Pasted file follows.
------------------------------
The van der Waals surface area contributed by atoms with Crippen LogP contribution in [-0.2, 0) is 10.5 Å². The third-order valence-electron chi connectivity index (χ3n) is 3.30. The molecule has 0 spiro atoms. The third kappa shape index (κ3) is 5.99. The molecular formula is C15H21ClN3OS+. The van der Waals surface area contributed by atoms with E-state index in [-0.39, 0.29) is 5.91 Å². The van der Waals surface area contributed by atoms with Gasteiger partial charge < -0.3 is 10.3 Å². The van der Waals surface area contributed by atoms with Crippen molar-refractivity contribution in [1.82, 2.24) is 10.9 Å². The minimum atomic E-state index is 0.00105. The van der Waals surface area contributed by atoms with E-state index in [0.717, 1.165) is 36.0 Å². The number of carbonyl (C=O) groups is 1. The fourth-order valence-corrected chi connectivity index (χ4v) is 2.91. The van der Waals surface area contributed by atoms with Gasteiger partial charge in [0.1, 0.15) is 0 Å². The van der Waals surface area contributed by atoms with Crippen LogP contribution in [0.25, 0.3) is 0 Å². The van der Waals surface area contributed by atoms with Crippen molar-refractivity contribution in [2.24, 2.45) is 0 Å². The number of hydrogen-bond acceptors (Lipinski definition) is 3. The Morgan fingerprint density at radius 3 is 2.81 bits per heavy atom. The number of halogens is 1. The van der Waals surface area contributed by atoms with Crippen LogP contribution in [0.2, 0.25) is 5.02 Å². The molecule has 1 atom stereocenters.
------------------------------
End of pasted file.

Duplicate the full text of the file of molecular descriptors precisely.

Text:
The van der Waals surface area contributed by atoms with Crippen LogP contribution in [-0.2, 0) is 10.5 Å². The third-order valence-electron chi connectivity index (χ3n) is 3.30. The molecule has 0 spiro atoms. The third kappa shape index (κ3) is 5.99. The molecular formula is C15H21ClN3OS+. The van der Waals surface area contributed by atoms with E-state index in [-0.39, 0.29) is 5.91 Å². The van der Waals surface area contributed by atoms with Gasteiger partial charge < -0.3 is 10.3 Å². The van der Waals surface area contributed by atoms with Crippen molar-refractivity contribution in [1.82, 2.24) is 10.9 Å². The minimum atomic E-state index is 0.00105. The van der Waals surface area contributed by atoms with E-state index in [0.717, 1.165) is 36.0 Å². The number of carbonyl (C=O) groups is 1. The fourth-order valence-corrected chi connectivity index (χ4v) is 2.91. The van der Waals surface area contributed by atoms with Gasteiger partial charge in [0.1, 0.15) is 0 Å². The van der Waals surface area contributed by atoms with Crippen LogP contribution in [0.25, 0.3) is 0 Å². The van der Waals surface area contributed by atoms with Crippen molar-refractivity contribution in [2.24, 2.45) is 0 Å². The number of hydrogen-bond acceptors (Lipinski definition) is 3. The Morgan fingerprint density at radius 3 is 2.81 bits per heavy atom. The number of halogens is 1. The van der Waals surface area contributed by atoms with Crippen LogP contribution in [0.2, 0.25) is 5.02 Å². The molecule has 1 atom stereocenters.